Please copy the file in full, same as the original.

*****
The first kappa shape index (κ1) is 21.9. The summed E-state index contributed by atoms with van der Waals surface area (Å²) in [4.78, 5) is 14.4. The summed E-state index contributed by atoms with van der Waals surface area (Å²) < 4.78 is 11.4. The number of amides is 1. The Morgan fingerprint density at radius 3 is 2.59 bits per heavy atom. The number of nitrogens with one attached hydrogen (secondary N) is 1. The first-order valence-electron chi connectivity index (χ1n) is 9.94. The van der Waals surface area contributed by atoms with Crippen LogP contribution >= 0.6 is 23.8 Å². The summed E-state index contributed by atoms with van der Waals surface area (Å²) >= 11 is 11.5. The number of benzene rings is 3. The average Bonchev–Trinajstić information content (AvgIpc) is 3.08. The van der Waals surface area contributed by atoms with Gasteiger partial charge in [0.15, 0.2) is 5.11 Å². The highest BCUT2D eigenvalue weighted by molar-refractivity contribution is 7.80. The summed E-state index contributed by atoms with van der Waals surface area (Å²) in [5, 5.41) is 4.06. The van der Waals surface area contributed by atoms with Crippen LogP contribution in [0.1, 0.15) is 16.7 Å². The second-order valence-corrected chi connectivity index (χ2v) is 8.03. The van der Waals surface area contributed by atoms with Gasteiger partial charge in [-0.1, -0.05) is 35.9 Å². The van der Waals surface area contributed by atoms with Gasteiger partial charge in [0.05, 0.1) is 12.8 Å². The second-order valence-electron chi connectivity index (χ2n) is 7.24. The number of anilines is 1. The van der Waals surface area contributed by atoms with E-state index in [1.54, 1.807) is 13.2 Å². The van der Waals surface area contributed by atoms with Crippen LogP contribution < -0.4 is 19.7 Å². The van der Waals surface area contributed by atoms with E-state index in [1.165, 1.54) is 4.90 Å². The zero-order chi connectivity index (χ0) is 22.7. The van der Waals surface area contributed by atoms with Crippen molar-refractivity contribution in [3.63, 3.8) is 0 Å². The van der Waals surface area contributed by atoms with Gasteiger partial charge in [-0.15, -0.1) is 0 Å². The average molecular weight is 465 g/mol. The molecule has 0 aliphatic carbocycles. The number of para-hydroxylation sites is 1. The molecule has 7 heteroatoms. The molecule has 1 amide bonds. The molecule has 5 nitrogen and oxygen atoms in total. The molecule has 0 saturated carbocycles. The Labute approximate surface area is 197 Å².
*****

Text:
The first kappa shape index (κ1) is 21.9. The summed E-state index contributed by atoms with van der Waals surface area (Å²) in [4.78, 5) is 14.4. The summed E-state index contributed by atoms with van der Waals surface area (Å²) < 4.78 is 11.4. The number of amides is 1. The Morgan fingerprint density at radius 3 is 2.59 bits per heavy atom. The number of nitrogens with one attached hydrogen (secondary N) is 1. The first-order valence-electron chi connectivity index (χ1n) is 9.94. The van der Waals surface area contributed by atoms with Crippen LogP contribution >= 0.6 is 23.8 Å². The summed E-state index contributed by atoms with van der Waals surface area (Å²) >= 11 is 11.5. The number of benzene rings is 3. The average Bonchev–Trinajstić information content (AvgIpc) is 3.08. The van der Waals surface area contributed by atoms with Gasteiger partial charge in [0.15, 0.2) is 5.11 Å². The highest BCUT2D eigenvalue weighted by molar-refractivity contribution is 7.80. The summed E-state index contributed by atoms with van der Waals surface area (Å²) in [5, 5.41) is 4.06. The van der Waals surface area contributed by atoms with Crippen LogP contribution in [0.1, 0.15) is 16.7 Å². The second-order valence-corrected chi connectivity index (χ2v) is 8.03. The van der Waals surface area contributed by atoms with Gasteiger partial charge in [-0.1, -0.05) is 35.9 Å². The van der Waals surface area contributed by atoms with Gasteiger partial charge in [0.05, 0.1) is 12.8 Å². The second-order valence-electron chi connectivity index (χ2n) is 7.24. The number of anilines is 1. The van der Waals surface area contributed by atoms with E-state index in [1.54, 1.807) is 13.2 Å². The van der Waals surface area contributed by atoms with Crippen LogP contribution < -0.4 is 19.7 Å². The van der Waals surface area contributed by atoms with E-state index in [1.165, 1.54) is 4.90 Å². The zero-order chi connectivity index (χ0) is 22.7. The van der Waals surface area contributed by atoms with Crippen molar-refractivity contribution in [3.63, 3.8) is 0 Å². The van der Waals surface area contributed by atoms with Gasteiger partial charge in [-0.15, -0.1) is 0 Å². The average molecular weight is 465 g/mol. The molecule has 0 aliphatic carbocycles. The number of para-hydroxylation sites is 1. The molecule has 7 heteroatoms. The molecule has 1 amide bonds. The molecule has 5 nitrogen and oxygen atoms in total. The molecule has 0 saturated carbocycles. The Labute approximate surface area is 197 Å².